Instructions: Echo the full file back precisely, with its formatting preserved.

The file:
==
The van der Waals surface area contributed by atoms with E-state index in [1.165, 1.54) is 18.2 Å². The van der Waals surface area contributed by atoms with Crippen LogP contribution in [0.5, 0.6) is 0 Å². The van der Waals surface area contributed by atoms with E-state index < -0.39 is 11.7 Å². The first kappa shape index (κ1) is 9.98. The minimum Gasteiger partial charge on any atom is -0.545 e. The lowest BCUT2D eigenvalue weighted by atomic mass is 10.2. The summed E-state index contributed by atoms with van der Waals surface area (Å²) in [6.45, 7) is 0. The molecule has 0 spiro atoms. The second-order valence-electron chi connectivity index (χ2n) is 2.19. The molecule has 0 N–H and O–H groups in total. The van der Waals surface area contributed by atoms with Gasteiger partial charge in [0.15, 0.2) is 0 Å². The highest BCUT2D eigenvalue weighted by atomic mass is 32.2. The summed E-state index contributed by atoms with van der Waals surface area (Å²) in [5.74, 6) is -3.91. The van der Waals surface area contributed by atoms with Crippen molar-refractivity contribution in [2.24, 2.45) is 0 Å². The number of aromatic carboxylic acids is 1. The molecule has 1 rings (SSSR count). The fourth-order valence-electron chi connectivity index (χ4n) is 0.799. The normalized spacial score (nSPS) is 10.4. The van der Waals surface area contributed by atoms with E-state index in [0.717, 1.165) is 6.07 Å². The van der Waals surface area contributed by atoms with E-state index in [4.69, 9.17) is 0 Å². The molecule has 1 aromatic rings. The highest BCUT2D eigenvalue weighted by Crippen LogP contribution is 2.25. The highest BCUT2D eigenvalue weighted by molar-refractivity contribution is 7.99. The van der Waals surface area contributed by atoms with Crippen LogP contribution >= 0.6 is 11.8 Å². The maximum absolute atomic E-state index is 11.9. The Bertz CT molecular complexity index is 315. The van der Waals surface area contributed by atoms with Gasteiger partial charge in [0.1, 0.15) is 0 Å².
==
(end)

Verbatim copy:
The van der Waals surface area contributed by atoms with E-state index in [1.165, 1.54) is 18.2 Å². The van der Waals surface area contributed by atoms with Crippen LogP contribution in [0.5, 0.6) is 0 Å². The van der Waals surface area contributed by atoms with E-state index < -0.39 is 11.7 Å². The first kappa shape index (κ1) is 9.98. The minimum Gasteiger partial charge on any atom is -0.545 e. The lowest BCUT2D eigenvalue weighted by atomic mass is 10.2. The summed E-state index contributed by atoms with van der Waals surface area (Å²) in [6.45, 7) is 0. The molecule has 0 spiro atoms. The second-order valence-electron chi connectivity index (χ2n) is 2.19. The molecule has 0 N–H and O–H groups in total. The van der Waals surface area contributed by atoms with Gasteiger partial charge in [0.15, 0.2) is 0 Å². The highest BCUT2D eigenvalue weighted by atomic mass is 32.2. The summed E-state index contributed by atoms with van der Waals surface area (Å²) in [5.74, 6) is -3.91. The van der Waals surface area contributed by atoms with Crippen molar-refractivity contribution in [2.24, 2.45) is 0 Å². The number of aromatic carboxylic acids is 1. The molecule has 1 rings (SSSR count). The fourth-order valence-electron chi connectivity index (χ4n) is 0.799. The normalized spacial score (nSPS) is 10.4. The van der Waals surface area contributed by atoms with E-state index in [0.717, 1.165) is 6.07 Å². The van der Waals surface area contributed by atoms with E-state index in [4.69, 9.17) is 0 Å². The molecule has 1 aromatic rings. The highest BCUT2D eigenvalue weighted by Crippen LogP contribution is 2.25. The highest BCUT2D eigenvalue weighted by molar-refractivity contribution is 7.99. The van der Waals surface area contributed by atoms with Crippen LogP contribution >= 0.6 is 11.8 Å². The maximum absolute atomic E-state index is 11.9. The Bertz CT molecular complexity index is 315. The van der Waals surface area contributed by atoms with Gasteiger partial charge in [0.1, 0.15) is 0 Å².